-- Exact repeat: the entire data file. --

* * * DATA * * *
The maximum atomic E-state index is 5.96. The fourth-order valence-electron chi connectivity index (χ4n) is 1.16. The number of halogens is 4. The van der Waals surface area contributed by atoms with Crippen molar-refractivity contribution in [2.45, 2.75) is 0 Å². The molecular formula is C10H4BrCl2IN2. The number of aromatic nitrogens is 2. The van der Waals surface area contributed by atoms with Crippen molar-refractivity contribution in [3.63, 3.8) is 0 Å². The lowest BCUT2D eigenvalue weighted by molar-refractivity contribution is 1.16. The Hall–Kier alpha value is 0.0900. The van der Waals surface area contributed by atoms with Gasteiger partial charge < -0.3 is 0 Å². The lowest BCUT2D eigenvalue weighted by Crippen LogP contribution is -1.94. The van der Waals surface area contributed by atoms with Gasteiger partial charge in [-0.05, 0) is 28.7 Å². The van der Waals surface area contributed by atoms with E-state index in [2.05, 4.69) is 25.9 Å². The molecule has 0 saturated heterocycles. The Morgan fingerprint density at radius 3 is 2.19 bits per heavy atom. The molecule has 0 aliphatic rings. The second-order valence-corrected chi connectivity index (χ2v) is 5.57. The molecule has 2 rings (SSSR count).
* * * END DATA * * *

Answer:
The maximum atomic E-state index is 5.96. The fourth-order valence-electron chi connectivity index (χ4n) is 1.16. The number of halogens is 4. The van der Waals surface area contributed by atoms with Crippen molar-refractivity contribution in [2.45, 2.75) is 0 Å². The molecular formula is C10H4BrCl2IN2. The number of aromatic nitrogens is 2. The van der Waals surface area contributed by atoms with Crippen molar-refractivity contribution in [3.63, 3.8) is 0 Å². The lowest BCUT2D eigenvalue weighted by molar-refractivity contribution is 1.16. The Hall–Kier alpha value is 0.0900. The van der Waals surface area contributed by atoms with Gasteiger partial charge < -0.3 is 0 Å². The lowest BCUT2D eigenvalue weighted by Crippen LogP contribution is -1.94. The van der Waals surface area contributed by atoms with Gasteiger partial charge in [-0.05, 0) is 28.7 Å². The van der Waals surface area contributed by atoms with E-state index in [2.05, 4.69) is 25.9 Å². The molecule has 0 saturated heterocycles. The Morgan fingerprint density at radius 3 is 2.19 bits per heavy atom. The molecule has 0 aliphatic rings. The second-order valence-corrected chi connectivity index (χ2v) is 5.57. The molecule has 2 rings (SSSR count).